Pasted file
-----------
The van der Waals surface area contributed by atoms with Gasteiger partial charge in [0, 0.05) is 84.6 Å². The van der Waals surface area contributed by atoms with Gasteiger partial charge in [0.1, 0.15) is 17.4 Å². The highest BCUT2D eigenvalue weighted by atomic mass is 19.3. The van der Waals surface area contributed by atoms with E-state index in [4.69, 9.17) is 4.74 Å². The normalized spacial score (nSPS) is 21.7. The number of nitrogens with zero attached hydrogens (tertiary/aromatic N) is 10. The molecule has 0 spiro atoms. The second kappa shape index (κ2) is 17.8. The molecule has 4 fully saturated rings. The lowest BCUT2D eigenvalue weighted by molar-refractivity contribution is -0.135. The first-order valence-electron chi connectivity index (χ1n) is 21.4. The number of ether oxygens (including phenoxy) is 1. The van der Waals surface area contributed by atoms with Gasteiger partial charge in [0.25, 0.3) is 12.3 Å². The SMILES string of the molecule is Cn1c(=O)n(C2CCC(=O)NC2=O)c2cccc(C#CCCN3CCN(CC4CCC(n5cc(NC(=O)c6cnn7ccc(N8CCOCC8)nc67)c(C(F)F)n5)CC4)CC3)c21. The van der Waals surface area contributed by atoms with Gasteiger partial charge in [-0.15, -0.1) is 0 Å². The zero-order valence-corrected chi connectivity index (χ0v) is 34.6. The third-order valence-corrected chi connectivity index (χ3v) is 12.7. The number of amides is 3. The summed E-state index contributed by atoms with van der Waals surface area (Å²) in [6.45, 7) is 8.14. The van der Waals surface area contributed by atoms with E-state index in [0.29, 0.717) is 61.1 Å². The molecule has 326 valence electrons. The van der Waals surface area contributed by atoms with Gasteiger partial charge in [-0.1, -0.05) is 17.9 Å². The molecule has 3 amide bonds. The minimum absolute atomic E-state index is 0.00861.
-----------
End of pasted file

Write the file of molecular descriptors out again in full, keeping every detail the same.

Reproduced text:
The van der Waals surface area contributed by atoms with Gasteiger partial charge in [0, 0.05) is 84.6 Å². The van der Waals surface area contributed by atoms with Gasteiger partial charge in [0.1, 0.15) is 17.4 Å². The highest BCUT2D eigenvalue weighted by atomic mass is 19.3. The van der Waals surface area contributed by atoms with E-state index in [4.69, 9.17) is 4.74 Å². The normalized spacial score (nSPS) is 21.7. The number of nitrogens with zero attached hydrogens (tertiary/aromatic N) is 10. The molecule has 0 spiro atoms. The second kappa shape index (κ2) is 17.8. The molecule has 4 fully saturated rings. The lowest BCUT2D eigenvalue weighted by molar-refractivity contribution is -0.135. The first-order valence-electron chi connectivity index (χ1n) is 21.4. The number of ether oxygens (including phenoxy) is 1. The van der Waals surface area contributed by atoms with Gasteiger partial charge in [0.25, 0.3) is 12.3 Å². The SMILES string of the molecule is Cn1c(=O)n(C2CCC(=O)NC2=O)c2cccc(C#CCCN3CCN(CC4CCC(n5cc(NC(=O)c6cnn7ccc(N8CCOCC8)nc67)c(C(F)F)n5)CC4)CC3)c21. The van der Waals surface area contributed by atoms with Gasteiger partial charge in [-0.15, -0.1) is 0 Å². The zero-order valence-corrected chi connectivity index (χ0v) is 34.6. The third-order valence-corrected chi connectivity index (χ3v) is 12.7. The number of amides is 3. The summed E-state index contributed by atoms with van der Waals surface area (Å²) in [6.45, 7) is 8.14. The van der Waals surface area contributed by atoms with E-state index in [0.29, 0.717) is 61.1 Å². The molecule has 326 valence electrons. The van der Waals surface area contributed by atoms with Gasteiger partial charge in [-0.1, -0.05) is 17.9 Å². The molecule has 3 amide bonds. The minimum absolute atomic E-state index is 0.00861.